Stephan

  • Yes sad indeed (Score:2, Insightful)

    by pawnipt (822998) on Saturday July 31, 2010 @04:16AM (#33093846)
    Can IE6 even render half of the internet anymore?! I don't believe facebook even works for it, not that facebook is educational lol. You know damn well all the kids at school are going to be like "Man this really sucks!"
  • by rapiddescent (572442) on Saturday July 31, 2010 @05:09AM (#33094020)

    most of the large ukgov departments have outsourced their IT support to companies like HP, Fujitsu, Logica, Capita and so on. Due to the ukgov ineptitude of writing good outsource contracts - an IE upgrade is off plan and so the outsourcer (in a monopoly position at that department) simply charge the earth - even if it is just to roll out an update automatically. Excuses such as testing, and verification of intranet applications simply make the cost even higher

  • Re:Cleanup (Score:5, Insightful)

    by phoenix321 (734987) * on Saturday July 31, 2010 @06:22AM (#33094226)

    Software being too old, insecure and barely compatible is reason enough. A browser is a must-have piece of software nowadays and if you absolutely depend on a specific version of a specific product line, you're doing things wrong in the first place.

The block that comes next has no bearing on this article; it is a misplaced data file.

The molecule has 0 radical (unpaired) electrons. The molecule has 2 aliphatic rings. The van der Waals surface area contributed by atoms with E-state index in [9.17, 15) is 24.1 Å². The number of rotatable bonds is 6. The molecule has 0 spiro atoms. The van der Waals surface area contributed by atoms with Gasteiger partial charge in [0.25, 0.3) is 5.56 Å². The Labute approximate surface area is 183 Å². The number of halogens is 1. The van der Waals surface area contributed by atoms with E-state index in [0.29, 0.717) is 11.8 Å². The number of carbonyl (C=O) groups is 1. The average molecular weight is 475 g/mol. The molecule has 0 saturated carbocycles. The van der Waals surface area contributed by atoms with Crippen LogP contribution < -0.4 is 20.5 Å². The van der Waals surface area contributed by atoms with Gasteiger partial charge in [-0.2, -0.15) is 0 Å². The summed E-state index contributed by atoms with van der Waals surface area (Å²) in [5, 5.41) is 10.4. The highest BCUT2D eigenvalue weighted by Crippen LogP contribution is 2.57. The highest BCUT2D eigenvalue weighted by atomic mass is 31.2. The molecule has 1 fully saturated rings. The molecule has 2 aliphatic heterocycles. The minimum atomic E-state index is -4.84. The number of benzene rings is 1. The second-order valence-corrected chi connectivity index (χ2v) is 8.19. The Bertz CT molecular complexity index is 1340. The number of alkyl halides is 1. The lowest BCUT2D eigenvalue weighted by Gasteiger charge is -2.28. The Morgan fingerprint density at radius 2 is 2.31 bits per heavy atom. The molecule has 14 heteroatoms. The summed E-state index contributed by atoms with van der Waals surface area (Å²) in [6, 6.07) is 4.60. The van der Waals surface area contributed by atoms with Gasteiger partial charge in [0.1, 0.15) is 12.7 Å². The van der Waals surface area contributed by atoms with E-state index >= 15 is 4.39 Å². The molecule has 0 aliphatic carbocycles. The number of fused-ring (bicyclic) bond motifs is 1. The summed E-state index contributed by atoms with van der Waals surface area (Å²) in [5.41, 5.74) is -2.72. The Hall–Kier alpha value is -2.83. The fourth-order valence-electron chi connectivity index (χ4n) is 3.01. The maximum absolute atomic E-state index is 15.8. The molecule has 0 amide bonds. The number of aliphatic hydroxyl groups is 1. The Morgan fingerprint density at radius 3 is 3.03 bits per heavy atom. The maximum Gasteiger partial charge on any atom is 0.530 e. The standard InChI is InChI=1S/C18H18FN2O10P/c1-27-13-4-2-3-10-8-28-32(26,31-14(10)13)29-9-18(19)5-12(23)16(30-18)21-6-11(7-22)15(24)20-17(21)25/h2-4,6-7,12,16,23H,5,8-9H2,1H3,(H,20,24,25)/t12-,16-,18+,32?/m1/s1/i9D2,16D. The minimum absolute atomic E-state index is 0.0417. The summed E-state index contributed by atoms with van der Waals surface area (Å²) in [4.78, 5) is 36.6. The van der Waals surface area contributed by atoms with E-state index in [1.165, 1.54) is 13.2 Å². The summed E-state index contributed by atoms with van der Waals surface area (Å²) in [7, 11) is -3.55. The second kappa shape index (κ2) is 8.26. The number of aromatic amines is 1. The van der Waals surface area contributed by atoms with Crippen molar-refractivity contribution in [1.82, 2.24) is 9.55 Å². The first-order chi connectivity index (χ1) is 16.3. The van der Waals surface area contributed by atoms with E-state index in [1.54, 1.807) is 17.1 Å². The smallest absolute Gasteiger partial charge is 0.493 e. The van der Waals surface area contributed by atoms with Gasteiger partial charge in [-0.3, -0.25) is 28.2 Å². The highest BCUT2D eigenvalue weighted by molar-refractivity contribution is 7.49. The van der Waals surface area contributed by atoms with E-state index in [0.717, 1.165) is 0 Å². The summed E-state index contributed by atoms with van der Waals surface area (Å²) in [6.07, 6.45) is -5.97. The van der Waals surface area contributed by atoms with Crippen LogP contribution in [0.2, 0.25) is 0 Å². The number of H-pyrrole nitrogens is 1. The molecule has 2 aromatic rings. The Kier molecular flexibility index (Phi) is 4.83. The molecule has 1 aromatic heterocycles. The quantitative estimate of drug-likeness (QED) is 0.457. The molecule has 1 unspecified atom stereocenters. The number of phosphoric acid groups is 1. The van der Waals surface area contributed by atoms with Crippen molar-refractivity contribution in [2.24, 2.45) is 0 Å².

As IE6 is absolutely not available on any new version of Windows, it's effectively holding back all significant upgrades on the core operating system. Without updates to the operating system, the entire IT landscape is not only severely hobbled for innovation, but thoroughly insecure on major issues.

    Don't allow yourself to fall prey to the illusion that software upgrades are an entirely voluntary - or useless - effort. In the best possible scenarios, holding back upgrades is saving a few percent of the cost and postponing the rest of upgrade expenditures. In friendly real-world scenarios, it's not saving any, merely postponing all upgrade costs. In any case, it's very very likely that during decade-long upgrade holdouts, IT department will lose it's edge and sharpness, get complacent and behind on the current state-of-the-art. And with that, the whole company will lose its pace.